The gene that makes the lions white is a recessive gene related to the albinism gene, but true albinos will generally have pink eyes, white Lions have normal coloured eyes.

Behind the white Lion cub is a teddy bear; the two white Lion cubs had been fighting the toy bear.

I saw two Lionesses at Zoodoo including one white Lioness.

Visitors were able to feed the lions with small amounts of meat when the animal decides to co-operate. Here the white Lioness is being fed by a nervous looking tourist while the tawny Lioness is waiting its turn.


I only saw one Bengal Tiger at Zoodoo. It was lying apparently contentedly in a room with a large glass window so we could go very close to the magnificent big cat.

It was a colder than average day for November in Hobart and the Tiger was probably muchmore comfortable out of the cold wind.

One of the possible problems of breeding an unusual animal like the white Lion in a zoo is the danger of inbreeding caused by only mating near relatives with each other. This can be avoided with these animals by including unrelated normal coloured Lions. This is done at Zoodoo where they have both colours of Lion. They also did the same thing with their albino Wallabies and had a mixture of albinos and normal coloured animals.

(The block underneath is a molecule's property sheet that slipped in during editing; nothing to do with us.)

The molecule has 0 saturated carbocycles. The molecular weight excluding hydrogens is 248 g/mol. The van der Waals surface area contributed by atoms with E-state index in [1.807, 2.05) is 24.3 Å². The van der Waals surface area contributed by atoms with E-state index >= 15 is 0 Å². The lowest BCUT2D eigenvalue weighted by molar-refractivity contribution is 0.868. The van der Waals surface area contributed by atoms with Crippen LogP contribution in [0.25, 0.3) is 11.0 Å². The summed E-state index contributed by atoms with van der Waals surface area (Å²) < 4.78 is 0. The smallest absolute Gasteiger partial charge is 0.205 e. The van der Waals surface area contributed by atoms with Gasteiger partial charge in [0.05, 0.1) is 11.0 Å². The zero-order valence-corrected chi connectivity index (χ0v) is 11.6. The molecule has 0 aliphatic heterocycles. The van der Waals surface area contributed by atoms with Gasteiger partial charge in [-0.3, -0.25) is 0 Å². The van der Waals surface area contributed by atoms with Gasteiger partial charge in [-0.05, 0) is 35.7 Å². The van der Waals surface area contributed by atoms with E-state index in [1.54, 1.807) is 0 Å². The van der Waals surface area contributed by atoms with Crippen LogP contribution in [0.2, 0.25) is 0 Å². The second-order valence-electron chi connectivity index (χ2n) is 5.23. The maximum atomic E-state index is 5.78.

Boa Constrictor

The Wallabies were not the only albino animals at Zoodoo. There was also a young albino Boa Constrictor. It was being handled by a very informative keeper and we could get as close as we wanted.

Here is my daughter close to the snake.

Lace Monitor

The Lace Monitor is the second biggest lizard in Australia, after the related perentie. They are not native to Tasmania; the biggest lizard native to Tasmania is the Blue Tongue Skink. The Lace Monitor is an intelligent animal which can become quite tame, so despite its powerful and venomous bite the people round it were in little danger. The keeper holding it was very friendly and informative.


The Meerkat is a type of mongoose which has refined social living to a high level of sophistication. Usually only one female in the group, generally referred to as the alpha female, is allowed to give birth. If any other females have babies, the alpha female will kill them. At Zoodoo when we were there they had 6 baby Meerkats, but one had become injured and had to be separated and fed by the keepers until it had healed.

Here is one of the babies with two adults.